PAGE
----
It shows how effortless and natural movements could easily deflect and control stronger force. It also carries a subliminal message of how tremendous the Qi energy could possibly be.
In short, physical size does not matter.
“Stances are designed to transmit force through the body.”
For Qigong, the only force you need to consider is the weight of the body itself. Therefore a Qigong stance has to transmit the weight of the body down into the ground.
However, for Martial Arts and Kung Fu the stance means to transmit force from the ground, through the body, into the opponent.
Therefore, there are several mistakes we often make during the training. (more…)
In 1963, in Liao Ning Province there was a small village. It was a normal village, just like any other. Everything there was peaceful and the villagers went on with their normal daily lives. The men went to work, the women stayed at home to take care of the family and the children went to school.
One day something unusual happened and a lot of people gathered together in the village square. It seemed that there was something special going on. Many of the people who had gathered in the square were very ill and sick, but they seemed to be very happy.
All the people were talking and they could be heard saying, “It is amazing” and “I feel better”. Some said with wonder and happiness, “All the pain is gone!”.
At the center of the crowd were two men who were dressed in old fashioned clothes that looked like Taoist uniforms and they each wore a hat that had on it the Yin and Yang symbol. (more…)
Tong Zi Liao means pupil crevice and is one of the strong acupuncture points. It is located one inch to the side of our eyes.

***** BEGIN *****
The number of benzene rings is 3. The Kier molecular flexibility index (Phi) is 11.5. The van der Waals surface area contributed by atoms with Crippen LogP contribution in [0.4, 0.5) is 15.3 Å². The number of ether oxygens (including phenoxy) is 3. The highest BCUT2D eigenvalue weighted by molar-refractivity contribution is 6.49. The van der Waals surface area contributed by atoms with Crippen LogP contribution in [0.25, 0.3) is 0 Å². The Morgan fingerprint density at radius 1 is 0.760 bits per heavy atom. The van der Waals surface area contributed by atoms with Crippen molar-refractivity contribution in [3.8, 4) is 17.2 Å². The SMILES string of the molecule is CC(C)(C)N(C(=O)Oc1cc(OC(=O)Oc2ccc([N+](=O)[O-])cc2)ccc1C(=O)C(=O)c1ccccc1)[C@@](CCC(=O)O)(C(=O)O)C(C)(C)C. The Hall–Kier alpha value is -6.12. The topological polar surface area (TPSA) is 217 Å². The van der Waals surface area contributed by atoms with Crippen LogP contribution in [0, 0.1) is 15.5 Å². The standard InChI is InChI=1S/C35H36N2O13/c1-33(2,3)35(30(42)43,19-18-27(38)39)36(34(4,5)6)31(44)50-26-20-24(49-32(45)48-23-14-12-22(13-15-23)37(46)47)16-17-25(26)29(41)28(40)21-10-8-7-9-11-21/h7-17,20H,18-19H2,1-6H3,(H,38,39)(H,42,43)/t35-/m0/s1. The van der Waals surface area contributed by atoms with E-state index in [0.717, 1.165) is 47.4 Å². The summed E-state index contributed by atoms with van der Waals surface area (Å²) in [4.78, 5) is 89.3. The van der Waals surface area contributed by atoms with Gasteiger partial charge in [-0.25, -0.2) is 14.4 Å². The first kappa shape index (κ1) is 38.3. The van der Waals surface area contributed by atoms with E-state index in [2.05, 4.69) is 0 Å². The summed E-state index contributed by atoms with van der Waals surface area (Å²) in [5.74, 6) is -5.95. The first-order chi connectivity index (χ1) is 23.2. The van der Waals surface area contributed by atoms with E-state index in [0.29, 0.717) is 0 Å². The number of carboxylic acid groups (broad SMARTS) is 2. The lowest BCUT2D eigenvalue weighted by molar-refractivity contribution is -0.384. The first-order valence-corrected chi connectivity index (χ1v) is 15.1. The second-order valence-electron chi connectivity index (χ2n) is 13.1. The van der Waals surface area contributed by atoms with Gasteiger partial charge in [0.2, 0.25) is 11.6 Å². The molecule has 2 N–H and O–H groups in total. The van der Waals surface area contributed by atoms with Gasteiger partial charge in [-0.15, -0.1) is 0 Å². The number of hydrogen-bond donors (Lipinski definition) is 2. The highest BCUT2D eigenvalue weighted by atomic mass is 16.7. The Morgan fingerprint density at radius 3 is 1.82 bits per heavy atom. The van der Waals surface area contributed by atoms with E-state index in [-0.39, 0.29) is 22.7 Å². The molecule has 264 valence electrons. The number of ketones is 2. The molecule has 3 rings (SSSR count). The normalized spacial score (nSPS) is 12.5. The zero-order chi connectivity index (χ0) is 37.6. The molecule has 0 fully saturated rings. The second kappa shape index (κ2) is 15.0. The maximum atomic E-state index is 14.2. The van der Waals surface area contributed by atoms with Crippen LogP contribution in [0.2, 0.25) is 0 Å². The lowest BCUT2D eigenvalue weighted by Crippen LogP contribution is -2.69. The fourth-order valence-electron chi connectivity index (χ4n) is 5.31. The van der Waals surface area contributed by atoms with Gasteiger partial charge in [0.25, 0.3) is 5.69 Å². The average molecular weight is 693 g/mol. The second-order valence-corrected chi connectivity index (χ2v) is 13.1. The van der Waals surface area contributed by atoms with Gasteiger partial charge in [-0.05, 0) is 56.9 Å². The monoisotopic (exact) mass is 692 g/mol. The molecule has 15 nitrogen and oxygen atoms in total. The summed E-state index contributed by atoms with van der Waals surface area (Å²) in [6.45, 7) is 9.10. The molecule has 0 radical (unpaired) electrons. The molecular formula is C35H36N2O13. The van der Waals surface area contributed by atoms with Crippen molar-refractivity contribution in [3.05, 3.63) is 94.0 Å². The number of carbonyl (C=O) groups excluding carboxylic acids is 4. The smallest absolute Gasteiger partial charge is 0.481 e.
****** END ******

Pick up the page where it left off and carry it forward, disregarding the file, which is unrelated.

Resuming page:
It belongs to the Gall Bladder Channel and is also sometimes known by another name, Tai Yang.
This point can help headaches and help clear pressure from the head. Some Asian people massage this point to help car or sea sickness. Others will even rub medicated oil into this area, especially for headaches.
In martial arts, when someone hits this point, it can knock them down.
Dai Mei means Belt Channel and is a very important point at the lower part of the body.
It is located in a straight line down from the end of the eleventh rib and is horizontally level with the navel. This point can help stomachache, blood circulation, tension and women’s menstrual pains. (more…)
We cannot treat our teacher as one who is there to service us.
We are not customers but students and we have to consider how much he has given us by teaching us skill that it has taken him many years of study to learn
When I first began studying Qigong, I had little concept of what it meant to study with a traditional Chinese teacher.
I thought that I knew all about respect.
However, it was the Western concept that I knew, not Chinese. I soon realised that I knew nothing about the respect that one pays to a teacher. I am ashamed and embarrassed to admit it now, but I even questioned my teacher about one of his rules on the very first night of meeting him.
Knowing what I know now, I was lucky that he did not stop me from coming to any future classes.
For those having been brought up in the west, we often have the idea that we go to a class and pay a fee for a service rendered.
It is actually much more complex than this and with a good teacher you become part of a family of people who are interested in learning the same thing.
Over the months and finally years, I found that the persons with whom I have studied have indeed become my family. Our hearts are the same. We all respect our teacher as a father and he in turn looks at us as his children. (more…)